To paraphrase, admittedly horribly, the Cole Porter classic, “I’ve Got You Under My Skin,” a number of cosmetic companies got under the Food and Drug Administration’s (FDA) skin in 2015 for making unapproved new drug claims. While the number of Warning Letters issued in 2015 does not necessarily indicate a rash (pun intended) of new enforcement, the number was not insignificant and is a reminder that the agency regulates cosmetic product claims and will take action if it believes the promotional statements are unlawful.
Cosmetic vs. Drug – – A High-Level Overview
The Federal Food, Drug, and Cosmetic Act defines a cosmetic as an article “intended to be rubbed, poured, sprinkled, or sprayed on, introduced into, or otherwise applied to the human body … for cleansing, beautifying, promoting attractiveness, or altering the appearance.” In contrast, a drug is defined, in part, as an article “intended for use in the diagnosis, cure, mitigation, treatment or prevention of disease” and “articles (other than food) intended to affect the structure or any function of the body of man or other animals.” Cosmetics can be sold without prior FDA approval; new drugs require prior approval. In some cases, a product might meet the statutory definition of a “cosmetic” and a “drug” when there are different intended uses. For example, an anti-dandruff shampoo is both a cosmetic (to cleanse the hair) and a drug (to treat dandruff). These products must comply with applicable requirements for both drugs and cosmetics.
While the term, “cosmeceuticals,” is frequently used by companies in the marketplace, and FDA is aware of this, there is no statutory or regulatory definition, and the agency does not have a separate regulatory classification for such products.
Enforcement Actions in 2015
FDA has issued a number of Warning Letters and continues to enforce an Import Alert (#66-38, originally issued in 1988) against skin care products that make unapproved new drug claims. For example, the Import Alert applies to skin care products labeled as “anti-aging” creams, which make claims to “counteract,” “retard,” or “control” the aging process. Similarly, the agency contends that products which claim to “rejuvenate,” “repair,” or “restructure” the skin are drug claims. As such, FDA can detain or refuse to allow such products to enter the United States.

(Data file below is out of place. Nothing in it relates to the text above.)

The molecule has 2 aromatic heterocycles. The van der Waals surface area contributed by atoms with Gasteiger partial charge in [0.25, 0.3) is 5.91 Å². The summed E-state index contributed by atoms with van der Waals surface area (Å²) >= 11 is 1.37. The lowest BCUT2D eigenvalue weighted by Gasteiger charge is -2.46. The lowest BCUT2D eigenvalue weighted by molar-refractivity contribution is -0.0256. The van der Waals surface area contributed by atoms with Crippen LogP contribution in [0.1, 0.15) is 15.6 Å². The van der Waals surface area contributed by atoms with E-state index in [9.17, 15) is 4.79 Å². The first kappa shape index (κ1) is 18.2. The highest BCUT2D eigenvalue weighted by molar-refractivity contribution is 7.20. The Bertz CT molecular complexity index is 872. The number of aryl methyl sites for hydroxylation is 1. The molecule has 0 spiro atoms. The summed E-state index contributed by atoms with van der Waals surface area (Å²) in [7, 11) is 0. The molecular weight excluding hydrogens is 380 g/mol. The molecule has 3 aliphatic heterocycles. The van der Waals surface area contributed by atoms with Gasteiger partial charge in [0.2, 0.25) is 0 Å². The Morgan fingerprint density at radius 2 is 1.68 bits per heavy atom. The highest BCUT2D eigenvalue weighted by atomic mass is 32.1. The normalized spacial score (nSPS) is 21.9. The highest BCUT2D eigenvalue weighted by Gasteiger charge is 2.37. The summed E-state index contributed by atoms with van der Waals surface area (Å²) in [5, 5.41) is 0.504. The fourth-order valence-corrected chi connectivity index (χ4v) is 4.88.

Distinct from the Import Alert, FDA issued a number of Warning Letters in 2015 against skin care companies that the agency contended were making unapproved drug claims. In all of the letters, FDA referred to product websites. Some of the unlawful claims included:
- “mimic the activity of the youth hormone thymopoietin … reinforcing the cutaneous immune defenses in the skin … stimulate the growth of new cells in the epidermis;”
- “Clinically proven to change the anatomy of a wrinkle;”
- “Potent elastin-stimulating peptides help enhance skin structure …;”
- “to help stimulate collagen, to help inhibit cellular breakdown…;”
- “to help activate wound healing fostering new skin growth, to help reduce scar tissue, and to help form stronger blood vessels;”
- “to help restore blood cell response to the breakdown of skin structure, to help counteract infection (e.g., acne), to help even-out discolored appearance (e.g., hyperpigmentation), to help reduce inflammation (e.g., Rosacea)…;”
- “The anti-aging formula speeds healing and increases surface circulation;”
- “helps control acne by reducing inflammation and bacteria production;”
- “reduces puffiness by draining excess fluids;”
- “the perfect solution to help improve the visible skin conditions associated with diabetes;”
- “the perfect solution to quickly hydrate and restore skin barrier function while reducing inflammatory factors;”
- “is the perfect solution to help relieve the symptoms of psoriasis…;”
- “the perfect solution to help prepare and improve skin function before, during, and after cancer therapy.”
- Companies should review product labeling and promotional claims, particularly when made through electronic media, such as websites, Facebook, and other social media, where FDA frequently first reviews products.
- The internal review should include representatives from Medical, Regulatory, and Legal.
- FDA can take immediate, if not easier, enforcement action by detaining potentially violative products at the border and stopping their importation. Therefore, firms should review labeling and packaging claims prior to shipment that could raise red flags. “Anti-aging,” “lightening,” and disease-specific statements are examples of such higher-risk claims.
- If a company wants to market a product as a drug, consider whether it might comply with an applicable over-the-counter drug monograph, so that it is not a “new” drug, requiring FDA approval.
- FDA has a number of enforcement tools at its disposal to cleanse its proverbial irritated skin. Proactive planning can be the salvo.
To review the entire document and formatting for this alert (e.g., footnotes), please access the original below: